Between Parenthood and Poverty

(source: fxperth.com and illustrationage.files.wordpress.com)
(source: fxperth.com and illustrationage.files.wordpress.com)

I was born and grew up in an archipelagic developing country located in South-East Asia, endowed with spacious and fertile soil, but sadly occupied with mentally poor governments and people. Indeed, I am an Indonesian and I grew up in Indonesia. Sometimes, when I envisage about,

How does it feel like to be the President of a country that is suffused by endless problems?

It feels like there is too much problem at the point where it is hard to decide which problem should be solved first. Overpopulation and poverty. As far as I remember, ever since I learned about demographic studies back then in Elementary School, two main things that we always discussed are poverty and overpopulation, especially in the island of Java, and to be more specifically severe, in the capital city; Jakarta. The island of Java is 126.700 km² wide and occupied with 154 million people which are one of the most densely populated islands in the world because more than 50% of the total population occupy the island of Java. While Jakarta is 740 km² occupied with over 10 million people. Because of this overpopulated condition, poverty has become the main and endless problem in my country.

How could this happen? How did it start?

Many of the Indonesians are still overly conservative, low educated, fuddy-duddy and tend to do what their ancestors did and said. Moreover, if they were give a phrase by their ancestors, they tend to believe without trying to found out whether it’s true or not. These Indonesians are mostly peasants, or generally inhabitants from lower social class. There is a very famous (stupid) phrase, If you have many children, you will be endowed with lots of luck. That is why most of the poor people have many kids, and in the end, they (nearly all of them) neglected their children. Some of them order their kids to work even though they are still underage, some of them just throw them away haphazardly in a huge public garbage can,  some of them sell their babies, and some of them have their infants for lease. Hey, children never ask their mother to gave them birth, they can never choose their parents.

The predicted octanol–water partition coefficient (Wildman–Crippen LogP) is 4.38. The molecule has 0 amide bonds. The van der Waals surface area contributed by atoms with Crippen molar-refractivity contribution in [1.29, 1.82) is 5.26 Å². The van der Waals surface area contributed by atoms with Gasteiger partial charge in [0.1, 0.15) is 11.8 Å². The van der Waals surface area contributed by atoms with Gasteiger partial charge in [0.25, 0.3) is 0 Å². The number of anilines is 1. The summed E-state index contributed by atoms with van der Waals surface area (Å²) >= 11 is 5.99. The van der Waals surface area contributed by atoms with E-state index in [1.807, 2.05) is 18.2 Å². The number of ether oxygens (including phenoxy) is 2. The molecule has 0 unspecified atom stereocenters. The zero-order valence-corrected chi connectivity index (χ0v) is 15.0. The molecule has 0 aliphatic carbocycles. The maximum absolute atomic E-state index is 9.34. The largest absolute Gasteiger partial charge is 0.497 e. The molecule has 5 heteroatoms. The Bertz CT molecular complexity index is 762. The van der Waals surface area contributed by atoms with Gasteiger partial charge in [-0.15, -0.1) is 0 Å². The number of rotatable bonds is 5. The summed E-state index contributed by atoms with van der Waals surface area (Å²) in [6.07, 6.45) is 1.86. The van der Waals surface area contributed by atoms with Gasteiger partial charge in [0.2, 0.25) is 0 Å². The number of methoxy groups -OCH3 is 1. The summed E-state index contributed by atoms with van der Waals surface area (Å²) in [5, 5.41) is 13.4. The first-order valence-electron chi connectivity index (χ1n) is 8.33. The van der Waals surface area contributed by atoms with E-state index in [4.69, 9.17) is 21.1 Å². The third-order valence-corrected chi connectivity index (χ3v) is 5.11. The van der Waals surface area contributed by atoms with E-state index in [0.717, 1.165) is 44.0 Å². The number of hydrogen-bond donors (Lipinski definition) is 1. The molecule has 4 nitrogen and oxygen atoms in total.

Yes, this is really sad and ironic.

There’s some kind of weird ‘tradition’ in Indonesia that if you do not get married soon, you are a pathetic unsold bitch. That’s why, many of the Indonesians are dying to get married even though they are still in High School or even Middle School, including many of the pupils in my school. As if marriage is some kind of achievement to be proud of. They are like, really want to get married at the point where they did not think marriage is likely the hardest part of life. They thought that in the moment they are finally married, their life is as beautiful as Cinderella story. Thus, what I am trying to say is many of the Indonesians get married without thinking and planning their housewifery, they have kids without thinking and planning beforehand, and for me the weirdest part is most of them haven’t had a job yet, haven’t had their own house yet–what I’m trying to say is they are not independent enough yet they are dying to get married soon. That is why Indonesia has this endless overpopulation and poverty problem.

Parenthood. For me, parenthood is a choice. When you and your spouse think you are independent enough to the point where you can afford your own house, buy a vehicle or have enough money for using daily transportation, and the most important thing is that you are ready, willing and able to support another human being, not only for you and your spouse. Because you will have to support your child needs such as affection, education, clothes, food, and the most important thing is how to build yourselves to become a good parent for them.

Thus, between parenthood and poverty, there must be a plan that will prevent both of them band together.

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2 thoughts on “Between Parenthood and Poverty

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